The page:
What Happens When You Call
We tend to think of 911 as a monolithic emergency system, but it actually comprises hundreds of local or state services that range from wildly sophisticated to surprisingly spartan. A state-of-the-art network, dubbed "enhanced 911," is available in about 60 percent of the country and gives the dispatcher who answers the phone the capability of seeing the number you're calling from, the address you're calling from (unless you've moved recently or you're dialing from a cell phone), and, in some cases, access to a mapping program that red-flags road closures or traffic delays. The basic service, or 911, simply gets you into your local police or ambulance number. If you live in the 20 percent of the country that doesn't have 911 service, you'll need to dial a different local emergency number (which often taps into local police), so check your specific town for details.
Whatever number you dial, well-trained help is at hand before a rescue team even arrives. The dispatcher who answers your call is the first critical member of the emergency team, so listen -- and respond -- to her questions carefully, even though you're anxious. For example, if you're calling to report that your son is choking, the dispatcher is likely to ask you a series of scripted questions. What does he look like now? Did you see him put something in his mouth? And the queries may be intentionally redundant: Is your child breathing? Is he conscious? "For the frantic parent, it seems unnecessary, but in a crisis, many of us misstate information," says James M. Atkins, M.D., a professor of internal medicine at the University of Texas Southwestern Medical School. The dispatcher is assessing the problem so she can tell you what to do while help is on the way.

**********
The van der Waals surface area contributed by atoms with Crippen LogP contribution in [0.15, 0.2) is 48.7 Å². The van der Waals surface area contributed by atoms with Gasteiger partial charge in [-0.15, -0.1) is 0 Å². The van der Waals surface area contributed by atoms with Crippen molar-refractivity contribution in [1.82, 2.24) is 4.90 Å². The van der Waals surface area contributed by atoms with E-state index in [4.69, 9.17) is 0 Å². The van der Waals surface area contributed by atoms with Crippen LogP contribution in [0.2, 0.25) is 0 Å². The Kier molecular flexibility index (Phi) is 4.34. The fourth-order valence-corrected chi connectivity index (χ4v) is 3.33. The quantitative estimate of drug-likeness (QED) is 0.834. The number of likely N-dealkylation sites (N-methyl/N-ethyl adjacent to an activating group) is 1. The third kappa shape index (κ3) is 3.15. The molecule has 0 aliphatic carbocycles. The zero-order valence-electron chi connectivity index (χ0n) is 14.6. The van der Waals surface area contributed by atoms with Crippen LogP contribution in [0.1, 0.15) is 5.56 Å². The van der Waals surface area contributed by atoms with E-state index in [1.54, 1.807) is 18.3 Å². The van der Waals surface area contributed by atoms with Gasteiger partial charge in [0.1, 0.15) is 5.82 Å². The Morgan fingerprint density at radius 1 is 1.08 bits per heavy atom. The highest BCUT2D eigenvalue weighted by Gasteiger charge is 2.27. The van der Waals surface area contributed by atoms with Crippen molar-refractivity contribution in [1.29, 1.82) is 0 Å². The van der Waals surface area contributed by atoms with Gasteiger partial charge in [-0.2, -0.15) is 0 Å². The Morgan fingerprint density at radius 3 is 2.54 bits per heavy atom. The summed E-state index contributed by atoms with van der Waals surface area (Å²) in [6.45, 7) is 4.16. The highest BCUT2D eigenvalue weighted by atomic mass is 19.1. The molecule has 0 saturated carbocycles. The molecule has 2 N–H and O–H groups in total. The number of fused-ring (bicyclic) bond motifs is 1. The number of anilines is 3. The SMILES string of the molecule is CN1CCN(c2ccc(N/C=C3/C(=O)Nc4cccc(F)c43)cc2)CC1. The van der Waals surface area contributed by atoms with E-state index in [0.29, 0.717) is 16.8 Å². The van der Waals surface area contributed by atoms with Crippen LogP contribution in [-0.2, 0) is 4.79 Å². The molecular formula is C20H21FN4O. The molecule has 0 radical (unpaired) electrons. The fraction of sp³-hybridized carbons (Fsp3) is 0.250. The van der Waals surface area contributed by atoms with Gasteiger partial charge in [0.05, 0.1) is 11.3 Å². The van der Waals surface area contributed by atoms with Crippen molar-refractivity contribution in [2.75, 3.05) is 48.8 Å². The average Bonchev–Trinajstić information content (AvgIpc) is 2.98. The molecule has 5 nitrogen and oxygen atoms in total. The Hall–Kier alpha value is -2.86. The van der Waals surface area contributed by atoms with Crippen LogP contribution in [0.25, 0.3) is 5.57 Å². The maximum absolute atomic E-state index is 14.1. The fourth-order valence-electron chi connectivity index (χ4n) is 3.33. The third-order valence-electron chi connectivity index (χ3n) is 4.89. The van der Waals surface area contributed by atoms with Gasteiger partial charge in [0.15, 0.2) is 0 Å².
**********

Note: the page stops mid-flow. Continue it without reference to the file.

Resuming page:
And though it's natural for you to want to hang up and rush back to your child, many dispatchers encourage parents to stay on the line. They'll want to hear if the child is getting better or worse. They'll also walk you through some important instructions, such as turning on the porch light to make your house easier to spot, or coach you in crucial procedures, such as how to clear an airway, says Bob Waddell, EMS systems specialist for the Emergency Medical Services for Children National Resource Center, a not-for-profit group based in Washington, D.C. At this point, dispatchers often speak slowly. "They're trained to speak methodically when they hear you panicking in order to calm you down," says Waddell. You'll be better able to help your child if you're not hysterical.